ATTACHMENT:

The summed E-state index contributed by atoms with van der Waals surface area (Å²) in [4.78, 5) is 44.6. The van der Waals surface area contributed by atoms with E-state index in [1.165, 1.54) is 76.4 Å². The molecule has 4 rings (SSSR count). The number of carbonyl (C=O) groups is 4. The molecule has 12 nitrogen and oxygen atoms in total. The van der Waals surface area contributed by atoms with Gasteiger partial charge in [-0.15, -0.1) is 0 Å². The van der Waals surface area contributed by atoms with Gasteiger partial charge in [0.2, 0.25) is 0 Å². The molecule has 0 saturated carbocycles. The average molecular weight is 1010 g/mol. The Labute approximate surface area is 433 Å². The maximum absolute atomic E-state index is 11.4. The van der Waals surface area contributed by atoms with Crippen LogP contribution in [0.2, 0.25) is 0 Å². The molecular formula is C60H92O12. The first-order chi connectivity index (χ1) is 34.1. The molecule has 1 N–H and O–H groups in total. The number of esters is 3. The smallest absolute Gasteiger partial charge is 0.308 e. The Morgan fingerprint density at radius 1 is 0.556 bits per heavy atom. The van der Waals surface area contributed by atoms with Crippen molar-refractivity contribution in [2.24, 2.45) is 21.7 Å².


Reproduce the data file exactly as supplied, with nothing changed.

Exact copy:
The summed E-state index contributed by atoms with van der Waals surface area (Å²) in [4.78, 5) is 44.6. The van der Waals surface area contributed by atoms with E-state index in [1.165, 1.54) is 76.4 Å². The molecule has 4 rings (SSSR count). The number of carbonyl (C=O) groups is 4. The molecule has 12 nitrogen and oxygen atoms in total. The van der Waals surface area contributed by atoms with Gasteiger partial charge in [-0.15, -0.1) is 0 Å². The van der Waals surface area contributed by atoms with Gasteiger partial charge in [0.2, 0.25) is 0 Å². The molecule has 0 saturated carbocycles. The average molecular weight is 1010 g/mol. The Labute approximate surface area is 433 Å². The maximum absolute atomic E-state index is 11.4. The van der Waals surface area contributed by atoms with Crippen LogP contribution in [0.2, 0.25) is 0 Å². The molecular formula is C60H92O12. The first-order chi connectivity index (χ1) is 34.1. The molecule has 1 N–H and O–H groups in total. The number of esters is 3. The smallest absolute Gasteiger partial charge is 0.308 e. The Morgan fingerprint density at radius 1 is 0.556 bits per heavy atom. The van der Waals surface area contributed by atoms with Crippen molar-refractivity contribution in [2.24, 2.45) is 21.7 Å².